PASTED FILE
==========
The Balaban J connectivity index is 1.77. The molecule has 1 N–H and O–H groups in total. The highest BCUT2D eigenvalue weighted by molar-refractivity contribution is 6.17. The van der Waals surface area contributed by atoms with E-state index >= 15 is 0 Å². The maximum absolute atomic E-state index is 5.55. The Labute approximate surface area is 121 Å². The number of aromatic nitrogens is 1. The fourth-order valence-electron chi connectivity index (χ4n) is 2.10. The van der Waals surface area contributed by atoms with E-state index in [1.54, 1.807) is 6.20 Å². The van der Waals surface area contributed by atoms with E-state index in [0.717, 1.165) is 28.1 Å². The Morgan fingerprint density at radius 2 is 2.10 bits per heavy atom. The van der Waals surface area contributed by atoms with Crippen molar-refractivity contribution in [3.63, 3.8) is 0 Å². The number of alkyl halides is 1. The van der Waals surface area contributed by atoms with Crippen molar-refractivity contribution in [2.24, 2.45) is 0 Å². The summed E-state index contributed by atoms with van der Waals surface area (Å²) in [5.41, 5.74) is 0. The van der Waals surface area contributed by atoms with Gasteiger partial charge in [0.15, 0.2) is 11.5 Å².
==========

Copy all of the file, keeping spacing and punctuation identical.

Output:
The Balaban J connectivity index is 1.77. The molecule has 1 N–H and O–H groups in total. The highest BCUT2D eigenvalue weighted by molar-refractivity contribution is 6.17. The van der Waals surface area contributed by atoms with E-state index >= 15 is 0 Å². The maximum absolute atomic E-state index is 5.55. The Labute approximate surface area is 121 Å². The number of aromatic nitrogens is 1. The fourth-order valence-electron chi connectivity index (χ4n) is 2.10. The van der Waals surface area contributed by atoms with E-state index in [1.54, 1.807) is 6.20 Å². The van der Waals surface area contributed by atoms with E-state index in [0.717, 1.165) is 28.1 Å². The Morgan fingerprint density at radius 2 is 2.10 bits per heavy atom. The van der Waals surface area contributed by atoms with Crippen molar-refractivity contribution in [3.63, 3.8) is 0 Å². The number of alkyl halides is 1. The van der Waals surface area contributed by atoms with Crippen molar-refractivity contribution in [2.24, 2.45) is 0 Å². The summed E-state index contributed by atoms with van der Waals surface area (Å²) in [5.41, 5.74) is 0. The van der Waals surface area contributed by atoms with Gasteiger partial charge in [0.15, 0.2) is 11.5 Å².